Q. What does the word “Pontius” in the name of Pontius Pilate (the Roman procurator of Judaea) stand for? I’ve asked several people and done some research, but all I’ve found is it’s the title or station he holds. Can you help?
R.S., Hillsboro, Wis.
A. Here’s a reply from TCA columnist Father Ray Ryland, Ph.D., J.D
Yes, I can help by confirming what you have already found. Pilate was a Roman equestrian (a knight) of the Samnite clan of the Ponti. Hence, his title “Pontius.”
Q. If a religious article is bought and blessed, does the reselling of this article remove the blessing? If so, why and who determines this action? Where do we get this information?
Ralph, via e-mail
A. Here is a reply from Father Francis Hoffman, J.C.D.:
The Church forbids selling sacred items: sacraments, indulgences, relics and the like. If someone buys a religious article which is not per se sacred — such as a medal or a holy card — and has it blessed, he cannot resell it for more than he paid for it on account that it has been blessed. One never pays for a blessing per se. Because of the confusion and scandal that can result from trading in blessed items, it would be best to avoid it entirely. In the event that a blessed item is sold at fair market value — with no value added to the blessing — it is my opinion that the blessing remains.
Sacred places and things can lose their “blessing” if they are broken or are returned to “profane use” by proper ecclesiastical decree. Such would be the case when a parish is closed and the property is sold. The bishop would issue a decree to “desacralize” the building after all sacred items (tabernacle, altar, etc.) have been removed. Because of the pain such a process causes, some suggest the best thing to do is to demolish the church if it is not going to be used for the sacred purpose for which it was built.
Q. I have often wondered why it was necessary for Jesus to be betrayed. He was widely known and available, as he himself pointed out (see Jn 18:20). So why was it necessary for Judas (or anyone, for that matter) to betray him?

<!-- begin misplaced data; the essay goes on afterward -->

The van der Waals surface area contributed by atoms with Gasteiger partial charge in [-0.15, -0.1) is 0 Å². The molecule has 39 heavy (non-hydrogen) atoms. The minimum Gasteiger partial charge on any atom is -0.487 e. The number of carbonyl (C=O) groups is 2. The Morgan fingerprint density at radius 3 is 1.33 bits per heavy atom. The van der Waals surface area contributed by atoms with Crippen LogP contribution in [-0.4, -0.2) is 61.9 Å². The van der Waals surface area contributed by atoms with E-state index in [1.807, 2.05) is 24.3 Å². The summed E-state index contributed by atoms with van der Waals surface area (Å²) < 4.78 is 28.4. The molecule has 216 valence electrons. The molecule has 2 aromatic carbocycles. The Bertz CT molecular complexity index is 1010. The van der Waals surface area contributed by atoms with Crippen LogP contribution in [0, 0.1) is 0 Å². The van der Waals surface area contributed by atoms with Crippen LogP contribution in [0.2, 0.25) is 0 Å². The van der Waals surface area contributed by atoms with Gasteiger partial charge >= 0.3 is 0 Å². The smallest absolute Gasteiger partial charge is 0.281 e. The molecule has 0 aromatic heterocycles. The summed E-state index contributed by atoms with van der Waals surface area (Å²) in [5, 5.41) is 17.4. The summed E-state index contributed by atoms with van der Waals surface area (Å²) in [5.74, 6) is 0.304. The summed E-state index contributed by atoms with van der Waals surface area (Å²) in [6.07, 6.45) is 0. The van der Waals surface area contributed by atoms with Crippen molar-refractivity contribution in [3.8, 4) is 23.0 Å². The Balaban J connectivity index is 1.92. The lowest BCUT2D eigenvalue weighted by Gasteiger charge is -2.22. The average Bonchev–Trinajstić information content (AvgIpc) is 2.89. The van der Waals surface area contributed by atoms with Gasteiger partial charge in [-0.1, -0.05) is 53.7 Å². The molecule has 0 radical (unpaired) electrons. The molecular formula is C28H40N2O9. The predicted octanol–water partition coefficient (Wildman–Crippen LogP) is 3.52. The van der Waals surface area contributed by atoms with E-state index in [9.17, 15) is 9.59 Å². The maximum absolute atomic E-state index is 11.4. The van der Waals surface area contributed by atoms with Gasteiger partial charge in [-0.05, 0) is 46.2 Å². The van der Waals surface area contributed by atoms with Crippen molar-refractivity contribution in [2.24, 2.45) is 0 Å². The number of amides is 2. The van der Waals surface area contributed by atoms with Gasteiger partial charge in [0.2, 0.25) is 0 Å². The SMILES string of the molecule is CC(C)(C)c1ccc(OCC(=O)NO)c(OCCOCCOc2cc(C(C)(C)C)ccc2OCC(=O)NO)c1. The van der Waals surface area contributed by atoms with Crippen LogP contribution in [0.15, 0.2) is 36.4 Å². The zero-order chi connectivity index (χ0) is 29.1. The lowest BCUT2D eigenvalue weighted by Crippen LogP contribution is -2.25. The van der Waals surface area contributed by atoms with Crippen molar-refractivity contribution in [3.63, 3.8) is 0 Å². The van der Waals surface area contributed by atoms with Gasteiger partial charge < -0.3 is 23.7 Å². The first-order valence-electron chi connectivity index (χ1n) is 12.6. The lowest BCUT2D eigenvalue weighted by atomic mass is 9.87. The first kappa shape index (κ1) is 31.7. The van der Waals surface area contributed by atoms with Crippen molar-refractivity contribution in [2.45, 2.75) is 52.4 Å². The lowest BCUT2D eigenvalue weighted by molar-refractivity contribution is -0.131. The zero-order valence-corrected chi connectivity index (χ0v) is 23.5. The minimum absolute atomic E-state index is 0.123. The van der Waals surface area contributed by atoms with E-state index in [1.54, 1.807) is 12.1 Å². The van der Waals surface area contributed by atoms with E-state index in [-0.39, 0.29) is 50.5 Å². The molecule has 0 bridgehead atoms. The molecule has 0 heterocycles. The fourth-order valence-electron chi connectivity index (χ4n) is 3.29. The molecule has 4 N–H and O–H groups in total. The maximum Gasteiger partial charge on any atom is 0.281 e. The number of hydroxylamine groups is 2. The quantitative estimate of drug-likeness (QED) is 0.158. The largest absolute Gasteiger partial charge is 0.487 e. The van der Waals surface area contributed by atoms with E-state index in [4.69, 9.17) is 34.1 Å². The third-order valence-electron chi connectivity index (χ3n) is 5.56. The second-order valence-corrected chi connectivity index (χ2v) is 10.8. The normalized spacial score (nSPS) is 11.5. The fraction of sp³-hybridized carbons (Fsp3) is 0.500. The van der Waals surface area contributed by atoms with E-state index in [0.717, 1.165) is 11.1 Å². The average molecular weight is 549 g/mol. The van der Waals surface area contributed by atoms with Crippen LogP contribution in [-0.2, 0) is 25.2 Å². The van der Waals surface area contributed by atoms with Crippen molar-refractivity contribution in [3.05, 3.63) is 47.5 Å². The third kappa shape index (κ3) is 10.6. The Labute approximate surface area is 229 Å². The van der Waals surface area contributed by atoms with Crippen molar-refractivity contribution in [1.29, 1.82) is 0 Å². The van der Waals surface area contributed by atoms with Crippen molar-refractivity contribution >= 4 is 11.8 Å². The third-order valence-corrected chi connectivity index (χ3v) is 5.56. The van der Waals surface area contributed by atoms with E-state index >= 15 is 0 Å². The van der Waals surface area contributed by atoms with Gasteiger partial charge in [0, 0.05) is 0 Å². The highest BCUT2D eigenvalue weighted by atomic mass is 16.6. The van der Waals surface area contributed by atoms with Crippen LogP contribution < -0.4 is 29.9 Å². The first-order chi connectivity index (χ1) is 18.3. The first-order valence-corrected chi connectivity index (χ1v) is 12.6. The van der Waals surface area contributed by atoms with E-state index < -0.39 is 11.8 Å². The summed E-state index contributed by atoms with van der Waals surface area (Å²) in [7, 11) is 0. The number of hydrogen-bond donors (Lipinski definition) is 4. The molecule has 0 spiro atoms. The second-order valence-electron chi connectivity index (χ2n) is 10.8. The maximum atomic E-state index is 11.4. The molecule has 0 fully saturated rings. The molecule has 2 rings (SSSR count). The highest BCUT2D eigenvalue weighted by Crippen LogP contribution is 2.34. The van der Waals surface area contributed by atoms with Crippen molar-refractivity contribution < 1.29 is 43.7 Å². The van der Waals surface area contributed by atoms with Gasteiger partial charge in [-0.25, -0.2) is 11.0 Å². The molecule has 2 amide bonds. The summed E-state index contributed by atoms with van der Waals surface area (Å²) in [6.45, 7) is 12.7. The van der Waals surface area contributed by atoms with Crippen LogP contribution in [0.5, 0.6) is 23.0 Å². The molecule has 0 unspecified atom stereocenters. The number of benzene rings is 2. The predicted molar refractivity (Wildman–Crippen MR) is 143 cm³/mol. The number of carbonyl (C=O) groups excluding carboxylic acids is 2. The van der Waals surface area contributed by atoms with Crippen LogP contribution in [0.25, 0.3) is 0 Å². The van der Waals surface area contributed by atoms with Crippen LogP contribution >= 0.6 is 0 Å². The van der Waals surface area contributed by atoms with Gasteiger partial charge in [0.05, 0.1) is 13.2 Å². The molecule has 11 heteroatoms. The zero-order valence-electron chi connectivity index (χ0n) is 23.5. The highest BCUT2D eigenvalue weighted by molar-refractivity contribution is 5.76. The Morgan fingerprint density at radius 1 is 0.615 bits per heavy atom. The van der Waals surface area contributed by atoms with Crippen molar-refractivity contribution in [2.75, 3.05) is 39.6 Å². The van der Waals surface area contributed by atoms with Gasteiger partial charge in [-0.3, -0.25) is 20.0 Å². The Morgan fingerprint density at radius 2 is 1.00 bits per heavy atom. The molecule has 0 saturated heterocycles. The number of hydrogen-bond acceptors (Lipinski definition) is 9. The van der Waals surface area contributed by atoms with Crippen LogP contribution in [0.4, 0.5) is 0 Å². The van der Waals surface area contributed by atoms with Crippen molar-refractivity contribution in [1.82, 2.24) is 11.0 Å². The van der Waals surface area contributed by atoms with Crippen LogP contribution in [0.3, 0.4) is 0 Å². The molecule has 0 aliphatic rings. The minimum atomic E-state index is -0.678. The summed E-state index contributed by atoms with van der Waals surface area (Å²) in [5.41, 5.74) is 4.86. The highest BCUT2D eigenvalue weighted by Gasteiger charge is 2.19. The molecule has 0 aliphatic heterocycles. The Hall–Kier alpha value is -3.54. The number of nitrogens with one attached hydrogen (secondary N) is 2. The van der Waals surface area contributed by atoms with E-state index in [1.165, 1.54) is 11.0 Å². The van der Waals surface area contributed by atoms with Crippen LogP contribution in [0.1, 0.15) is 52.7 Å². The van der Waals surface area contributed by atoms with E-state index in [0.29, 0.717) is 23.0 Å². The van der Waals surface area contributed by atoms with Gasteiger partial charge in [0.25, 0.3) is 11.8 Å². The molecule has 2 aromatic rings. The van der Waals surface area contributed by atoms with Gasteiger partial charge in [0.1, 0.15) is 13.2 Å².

— Elizabeth E. "Betty" Stevens
St. Thomas Aquinas asked whether the Incarnation was necessary, and replied that if by “necessary” we mean was the Incarnation the only way God could have saved us, the answer is no. God could have saved us in any number of ways. But if, St. Thomas says, by “necessary” we mean the Incarnation was the most fitting way to save us and gave the best example, the Incarnation was absolutely necessary. For what could be a better example, when we had forgotten what it meant to be God’s children, than to have God’s son dwell among us? What could more aptly increase our faith than to have God’s son become a partner in our human nature?
We might say the same about many details in Jesus’ public life. They were not, in themselves, “necessary” — Jesus would have saved us without the detail — but the Evangelists remind us that a detail occurred to fulfill a text from the Old Testament. Jesus’ temptation, recorded by Matthew, is based entirely on Old Testament maxims, as is Jesus’ praise of John the Baptist (see Mt 11:7-15). Likewise, at the Crucifixion, John remarks several times something happens that “scripture might be fulfilled” (Jn 19:24; 19:28; see also 19:36).